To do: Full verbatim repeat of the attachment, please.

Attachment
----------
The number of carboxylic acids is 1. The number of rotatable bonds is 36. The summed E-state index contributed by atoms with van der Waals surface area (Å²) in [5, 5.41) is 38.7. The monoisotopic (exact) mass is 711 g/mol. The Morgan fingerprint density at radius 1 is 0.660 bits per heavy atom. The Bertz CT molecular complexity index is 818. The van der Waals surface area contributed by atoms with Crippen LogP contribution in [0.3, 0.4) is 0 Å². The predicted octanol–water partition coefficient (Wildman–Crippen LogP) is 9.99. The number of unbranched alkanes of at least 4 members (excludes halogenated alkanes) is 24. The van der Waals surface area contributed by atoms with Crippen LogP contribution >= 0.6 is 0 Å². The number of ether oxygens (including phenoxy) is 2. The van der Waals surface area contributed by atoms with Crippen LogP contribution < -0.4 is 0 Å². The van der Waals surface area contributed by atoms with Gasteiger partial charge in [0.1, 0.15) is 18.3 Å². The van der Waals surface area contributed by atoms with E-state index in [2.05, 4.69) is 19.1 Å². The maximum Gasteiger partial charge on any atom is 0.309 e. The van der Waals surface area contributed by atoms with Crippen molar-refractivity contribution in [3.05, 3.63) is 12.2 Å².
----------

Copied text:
The number of carboxylic acids is 1. The number of rotatable bonds is 36. The summed E-state index contributed by atoms with van der Waals surface area (Å²) in [5, 5.41) is 38.7. The monoisotopic (exact) mass is 711 g/mol. The Morgan fingerprint density at radius 1 is 0.660 bits per heavy atom. The Bertz CT molecular complexity index is 818. The van der Waals surface area contributed by atoms with Crippen LogP contribution in [0.3, 0.4) is 0 Å². The predicted octanol–water partition coefficient (Wildman–Crippen LogP) is 9.99. The number of unbranched alkanes of at least 4 members (excludes halogenated alkanes) is 24. The van der Waals surface area contributed by atoms with Crippen LogP contribution >= 0.6 is 0 Å². The number of ether oxygens (including phenoxy) is 2. The van der Waals surface area contributed by atoms with Crippen LogP contribution < -0.4 is 0 Å². The van der Waals surface area contributed by atoms with Gasteiger partial charge in [0.1, 0.15) is 18.3 Å². The van der Waals surface area contributed by atoms with E-state index in [2.05, 4.69) is 19.1 Å². The maximum Gasteiger partial charge on any atom is 0.309 e. The van der Waals surface area contributed by atoms with Crippen molar-refractivity contribution in [3.05, 3.63) is 12.2 Å².